Neutrophil Extracellular Traps in the Autoimmunity Context

Maurizio Bruschi, Gabriella Moroni, Renato Alberto Sinico, Franco Franceschini, Micaela Fredi, Augusto Vaglio, Lorenzo Cavagna, Andrea Petretto, Federico Pratesi, Paola Migliorini, Angelo Manfredi, Giuseppe A. Ramirez, Pasquale Esposito, Simone Negrini, Barbara Trezzi, Giacomo Emmi, Domenico Santoro, Francesco Scolari, Stefano Volpi, Marta MoscaAngela Tincani, Giovanni Candiano, Marco Prunotto, Enrico Verrina, Andrea Angeletti, Angelo Ravelli, Gian Marco Ghiggeri

Research output: Contribution to journalReview articlepeer-review

Abstract

The formation of neutrophil extracellular traps (NETs) is a strategy utilized by neutrophils for capturing infective agents. Extracellular traps consist in a physical net made of DNA and intracellular proteins externalized from neutrophils, where bacteria and viruses are entrapped and killed by proteolysis. A complex series of events contributes to achieving NET formation: signaling from infectious triggers comes first, followed by decondensation of chromatin and extrusion of the nucleosome components (DNA, histones) from the nucleus and, after cell membrane breakdown, outside the cell. NETs are composed of either DNA or nucleosome proteins and hundreds of cytoplasm proteins, a part of which undergo post-translational modification during the steps leading to NETs. There is a thin balance between the production and the removal of circulating NETs from blood where digestion of DNA by circulating DNases 1 and IL3 has a critical role. A delay in NET removal may have consequences for autoimmunity. Recent studies have shown that circulating NET levels are increased in systemic lupus erythematosus (SLE) for a functional block of NET removal mediated by anti-DNase antibodies or, in rare cases, by DNase IL3 mutations. In SLE, the persistence in circulation of NETs signifies elevated concentrations of either free DNA/nucleosome components and oxidized proteins that, in some cases, are recognized as non-self and presented to B-cells by Toll-like receptor 9 (TLR9). In this way, it is activated as an immunologic response, leading to the formation of IgG2 auto-antibody. Monitoring serum NET levels represents a potential new way to herald the development of renal lesions and has clinical implications. Modulating the balance between NET formation and removal is one of the objectives of basic research that are aimed to design new drugs for SLE. Clinical Trial Registration Number: The Zeus study was registered at https://clinicaltrials.gov (study number: NCT02403115).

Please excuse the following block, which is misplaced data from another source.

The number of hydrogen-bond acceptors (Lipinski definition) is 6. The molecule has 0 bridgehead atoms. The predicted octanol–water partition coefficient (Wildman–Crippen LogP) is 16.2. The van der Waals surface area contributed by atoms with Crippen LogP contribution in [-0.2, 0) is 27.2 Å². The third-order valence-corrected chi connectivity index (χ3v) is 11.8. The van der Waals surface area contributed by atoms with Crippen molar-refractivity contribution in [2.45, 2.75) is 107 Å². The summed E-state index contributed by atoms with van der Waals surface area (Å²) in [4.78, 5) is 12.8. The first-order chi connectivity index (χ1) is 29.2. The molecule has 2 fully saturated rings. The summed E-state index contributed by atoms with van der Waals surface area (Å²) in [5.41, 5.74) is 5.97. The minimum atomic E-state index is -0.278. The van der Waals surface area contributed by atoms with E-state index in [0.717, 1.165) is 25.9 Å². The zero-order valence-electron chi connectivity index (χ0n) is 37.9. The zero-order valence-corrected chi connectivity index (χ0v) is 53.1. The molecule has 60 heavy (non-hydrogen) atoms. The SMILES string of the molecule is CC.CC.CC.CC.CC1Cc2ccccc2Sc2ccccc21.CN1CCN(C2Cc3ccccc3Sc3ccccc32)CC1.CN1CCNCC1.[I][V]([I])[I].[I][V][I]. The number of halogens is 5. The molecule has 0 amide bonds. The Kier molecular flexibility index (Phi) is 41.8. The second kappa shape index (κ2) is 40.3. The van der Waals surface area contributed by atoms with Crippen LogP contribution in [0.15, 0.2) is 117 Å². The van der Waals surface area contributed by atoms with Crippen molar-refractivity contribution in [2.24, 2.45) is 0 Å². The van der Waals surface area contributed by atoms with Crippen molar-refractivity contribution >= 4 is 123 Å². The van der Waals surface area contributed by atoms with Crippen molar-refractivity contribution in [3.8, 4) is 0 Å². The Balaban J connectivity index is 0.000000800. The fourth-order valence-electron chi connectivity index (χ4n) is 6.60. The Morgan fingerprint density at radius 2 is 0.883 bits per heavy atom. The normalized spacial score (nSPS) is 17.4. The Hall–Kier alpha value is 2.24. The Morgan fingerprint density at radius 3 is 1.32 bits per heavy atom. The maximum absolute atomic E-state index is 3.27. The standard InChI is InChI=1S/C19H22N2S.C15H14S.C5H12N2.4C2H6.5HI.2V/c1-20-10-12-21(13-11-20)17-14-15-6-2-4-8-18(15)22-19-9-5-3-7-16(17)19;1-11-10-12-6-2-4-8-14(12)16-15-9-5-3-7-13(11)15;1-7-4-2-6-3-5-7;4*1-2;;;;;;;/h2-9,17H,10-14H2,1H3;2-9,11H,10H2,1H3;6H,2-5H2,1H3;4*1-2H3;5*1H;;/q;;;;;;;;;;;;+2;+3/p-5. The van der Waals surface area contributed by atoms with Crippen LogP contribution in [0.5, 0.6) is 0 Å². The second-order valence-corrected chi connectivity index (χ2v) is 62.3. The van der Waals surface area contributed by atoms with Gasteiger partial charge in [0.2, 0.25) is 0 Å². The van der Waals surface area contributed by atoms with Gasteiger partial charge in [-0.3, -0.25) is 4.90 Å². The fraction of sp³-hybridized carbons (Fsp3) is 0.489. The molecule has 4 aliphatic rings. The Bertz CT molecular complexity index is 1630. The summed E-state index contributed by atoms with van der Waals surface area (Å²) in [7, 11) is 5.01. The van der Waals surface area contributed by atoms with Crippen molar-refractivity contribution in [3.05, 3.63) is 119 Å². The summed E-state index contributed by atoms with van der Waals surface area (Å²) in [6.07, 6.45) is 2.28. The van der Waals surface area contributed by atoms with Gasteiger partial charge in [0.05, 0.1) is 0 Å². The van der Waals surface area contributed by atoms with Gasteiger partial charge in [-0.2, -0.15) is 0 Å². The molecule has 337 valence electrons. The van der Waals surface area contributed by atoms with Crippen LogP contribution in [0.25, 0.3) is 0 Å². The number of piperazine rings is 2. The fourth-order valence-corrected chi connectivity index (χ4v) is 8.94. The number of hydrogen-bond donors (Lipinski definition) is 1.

Original languageEnglish
Article number614829
JournalFrontiers in Medicine
Volume8
DOIs
Publication statusPublished - Mar 22 2021

Keywords

  • anti-alpha enolase
  • anti-C1q antibodies
  • anti-histone
  • biomarker
  • Lupus nephritis
  • systemic lupu erythematosus

ASJC Scopus subject areas

  • Medicine(all)

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